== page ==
Cassava – the Inconspicuous Tropical Tuber

Maniok - die tropische

While the vegetable is still relatively unknown in Germany, cassava is very widespread in Mozambique and many regions of Africa and is an important staple food. The tuber contains twice as much starch as potatoes and can be used in a variety of ways. Since cassava is naturally gluten-free, cassava flour, also known as tapioca, can be used as an alternative to wheat flour.

The tropical potato’s name is as varied as its methods of preparation. Other names include mandioca, yuca or cassava.

The inconspicuous root vegetable contains magnesium, vitamin C and is rich in manganese. Cassava can be fried, boiled, deep-fried, served as a dessert or even salty in the form of chips. However, raw, the cassava tuber is poisonous.

Cassava Dessert

This is one of the tastiest traditional Mozambican desserts. You can learn how to prepare it here.

  • 500 g of cassava, in small pieces
  • 500 ml of water
  • 1 large coconut
  • 200 g sugar
  • 2 cinnamon sticks
  • 4 pieces of cardamom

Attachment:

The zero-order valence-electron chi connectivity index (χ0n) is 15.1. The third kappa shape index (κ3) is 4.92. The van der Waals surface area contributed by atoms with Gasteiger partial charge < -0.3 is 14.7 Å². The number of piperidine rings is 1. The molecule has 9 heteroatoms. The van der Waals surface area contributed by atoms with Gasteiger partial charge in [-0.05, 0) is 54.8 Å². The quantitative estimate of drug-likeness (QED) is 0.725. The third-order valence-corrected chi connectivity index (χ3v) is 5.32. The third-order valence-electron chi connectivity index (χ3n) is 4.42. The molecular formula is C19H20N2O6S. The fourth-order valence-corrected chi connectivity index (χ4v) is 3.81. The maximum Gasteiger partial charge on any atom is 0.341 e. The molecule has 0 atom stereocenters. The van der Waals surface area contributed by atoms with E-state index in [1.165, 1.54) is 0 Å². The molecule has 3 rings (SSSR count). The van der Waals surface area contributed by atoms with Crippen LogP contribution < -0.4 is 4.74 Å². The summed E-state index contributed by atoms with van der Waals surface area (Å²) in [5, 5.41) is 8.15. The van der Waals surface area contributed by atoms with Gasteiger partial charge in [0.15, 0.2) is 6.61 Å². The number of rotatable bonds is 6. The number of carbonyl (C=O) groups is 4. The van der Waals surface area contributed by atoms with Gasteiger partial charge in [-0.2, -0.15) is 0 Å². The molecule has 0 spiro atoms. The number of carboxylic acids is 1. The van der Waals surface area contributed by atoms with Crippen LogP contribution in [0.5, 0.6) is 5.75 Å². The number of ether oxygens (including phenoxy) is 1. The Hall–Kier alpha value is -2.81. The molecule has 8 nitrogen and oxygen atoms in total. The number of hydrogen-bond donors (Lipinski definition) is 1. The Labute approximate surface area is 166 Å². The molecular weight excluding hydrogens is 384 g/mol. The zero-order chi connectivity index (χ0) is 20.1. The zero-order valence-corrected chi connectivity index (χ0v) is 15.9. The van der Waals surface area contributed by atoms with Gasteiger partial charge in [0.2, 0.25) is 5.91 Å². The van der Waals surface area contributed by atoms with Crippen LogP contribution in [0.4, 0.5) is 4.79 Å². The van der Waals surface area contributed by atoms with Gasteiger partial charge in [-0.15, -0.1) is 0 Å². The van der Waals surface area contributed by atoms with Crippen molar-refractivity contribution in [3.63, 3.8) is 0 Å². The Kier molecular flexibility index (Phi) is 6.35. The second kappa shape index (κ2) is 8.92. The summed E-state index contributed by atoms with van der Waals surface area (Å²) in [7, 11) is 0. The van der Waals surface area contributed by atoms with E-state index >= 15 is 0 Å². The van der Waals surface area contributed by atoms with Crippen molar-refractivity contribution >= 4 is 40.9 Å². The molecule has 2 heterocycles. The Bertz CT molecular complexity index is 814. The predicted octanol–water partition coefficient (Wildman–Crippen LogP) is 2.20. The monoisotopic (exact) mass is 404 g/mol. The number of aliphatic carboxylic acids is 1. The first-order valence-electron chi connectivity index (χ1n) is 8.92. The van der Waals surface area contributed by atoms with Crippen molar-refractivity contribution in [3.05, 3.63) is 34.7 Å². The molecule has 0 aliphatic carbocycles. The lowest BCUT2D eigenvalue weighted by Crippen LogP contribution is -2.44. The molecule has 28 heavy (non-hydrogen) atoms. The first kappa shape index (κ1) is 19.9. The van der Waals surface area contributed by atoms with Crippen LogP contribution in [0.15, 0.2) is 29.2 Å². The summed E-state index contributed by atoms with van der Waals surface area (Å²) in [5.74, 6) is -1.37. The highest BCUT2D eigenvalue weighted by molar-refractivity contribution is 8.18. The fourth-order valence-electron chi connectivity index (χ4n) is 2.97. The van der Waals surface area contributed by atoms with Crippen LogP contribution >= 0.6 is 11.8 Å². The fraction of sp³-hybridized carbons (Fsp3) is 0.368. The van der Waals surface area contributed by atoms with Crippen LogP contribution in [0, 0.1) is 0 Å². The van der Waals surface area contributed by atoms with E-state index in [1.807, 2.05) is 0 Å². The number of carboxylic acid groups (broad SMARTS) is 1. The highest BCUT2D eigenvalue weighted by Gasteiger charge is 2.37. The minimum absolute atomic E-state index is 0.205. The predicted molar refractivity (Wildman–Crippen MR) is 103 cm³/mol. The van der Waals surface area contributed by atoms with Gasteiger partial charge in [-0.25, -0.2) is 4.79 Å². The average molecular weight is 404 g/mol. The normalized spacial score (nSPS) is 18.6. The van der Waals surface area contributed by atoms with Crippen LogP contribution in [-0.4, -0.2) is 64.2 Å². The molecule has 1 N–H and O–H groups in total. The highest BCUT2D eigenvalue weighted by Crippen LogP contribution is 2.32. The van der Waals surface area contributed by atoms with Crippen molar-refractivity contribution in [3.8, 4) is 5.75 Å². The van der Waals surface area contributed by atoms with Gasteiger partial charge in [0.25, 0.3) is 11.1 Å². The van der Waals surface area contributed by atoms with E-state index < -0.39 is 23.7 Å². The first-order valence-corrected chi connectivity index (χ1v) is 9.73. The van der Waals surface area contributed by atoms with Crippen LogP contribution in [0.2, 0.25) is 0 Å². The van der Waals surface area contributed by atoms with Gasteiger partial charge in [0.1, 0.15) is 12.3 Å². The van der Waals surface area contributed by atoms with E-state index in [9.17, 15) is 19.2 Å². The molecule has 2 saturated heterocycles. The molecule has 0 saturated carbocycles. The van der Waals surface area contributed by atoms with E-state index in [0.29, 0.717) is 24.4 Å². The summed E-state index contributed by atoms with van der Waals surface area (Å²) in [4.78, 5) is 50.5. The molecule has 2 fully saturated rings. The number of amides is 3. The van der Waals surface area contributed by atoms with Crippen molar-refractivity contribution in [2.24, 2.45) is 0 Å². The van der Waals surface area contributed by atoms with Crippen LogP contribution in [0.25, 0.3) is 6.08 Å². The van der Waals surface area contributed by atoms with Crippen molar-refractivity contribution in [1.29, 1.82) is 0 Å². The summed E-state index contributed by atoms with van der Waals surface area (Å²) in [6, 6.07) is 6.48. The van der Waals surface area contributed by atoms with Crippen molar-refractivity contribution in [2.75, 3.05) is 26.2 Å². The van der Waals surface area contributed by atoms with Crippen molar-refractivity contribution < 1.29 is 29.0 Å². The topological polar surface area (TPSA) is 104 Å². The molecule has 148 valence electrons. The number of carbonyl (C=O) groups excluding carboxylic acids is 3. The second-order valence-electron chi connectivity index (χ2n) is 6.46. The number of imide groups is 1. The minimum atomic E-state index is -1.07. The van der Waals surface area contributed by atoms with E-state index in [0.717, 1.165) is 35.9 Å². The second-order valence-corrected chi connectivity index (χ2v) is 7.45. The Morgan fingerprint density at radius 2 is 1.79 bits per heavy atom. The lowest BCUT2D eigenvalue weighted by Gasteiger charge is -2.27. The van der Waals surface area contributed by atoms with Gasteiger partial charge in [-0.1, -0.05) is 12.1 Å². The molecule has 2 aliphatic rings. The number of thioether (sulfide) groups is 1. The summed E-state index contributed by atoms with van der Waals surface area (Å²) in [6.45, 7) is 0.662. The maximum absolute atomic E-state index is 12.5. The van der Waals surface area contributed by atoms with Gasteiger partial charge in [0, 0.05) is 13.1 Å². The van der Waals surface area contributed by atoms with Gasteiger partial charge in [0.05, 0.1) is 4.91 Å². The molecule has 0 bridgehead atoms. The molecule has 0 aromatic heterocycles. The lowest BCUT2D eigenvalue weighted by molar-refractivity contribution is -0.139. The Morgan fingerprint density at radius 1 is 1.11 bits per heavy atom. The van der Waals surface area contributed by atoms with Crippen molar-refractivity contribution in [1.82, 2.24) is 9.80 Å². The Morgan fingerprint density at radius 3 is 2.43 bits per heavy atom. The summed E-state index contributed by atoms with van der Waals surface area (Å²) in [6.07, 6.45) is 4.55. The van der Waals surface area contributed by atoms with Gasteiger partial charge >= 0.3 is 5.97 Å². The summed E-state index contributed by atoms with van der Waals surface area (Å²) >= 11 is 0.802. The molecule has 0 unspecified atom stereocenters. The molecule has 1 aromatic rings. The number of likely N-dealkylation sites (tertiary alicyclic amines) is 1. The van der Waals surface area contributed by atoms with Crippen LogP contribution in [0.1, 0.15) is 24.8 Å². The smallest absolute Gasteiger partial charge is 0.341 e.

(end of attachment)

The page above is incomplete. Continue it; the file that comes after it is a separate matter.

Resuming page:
Fresh Homemade Coconut Milk

Put the flesh of the coconut and a cup of water in a blender and blend until you have a white liquid. Now place a clean kitchen towel over a bowl, put the coconut mixture on top and squeeze the water through the towel into the bowl as best you can. The coconut milk is ready.

  • Bring the peeled cassava, cut into bite-sized pieces, to a boil in a pot, together with the cinnamon and cardamom. Let it boil until the water has completely evaporated.
  • Add the coconut milk, which should already be prepared. Let it boil for about 10 minutes, stirring constantly.
  • Lastly, add the sugar.
  • Put the ready cooked cassava dessert in a baking dish and put it in the refrigerator.
  • Serve cold. Sprinkle with cinnamon powder if desired.

Have fun trying it out and enjoy!



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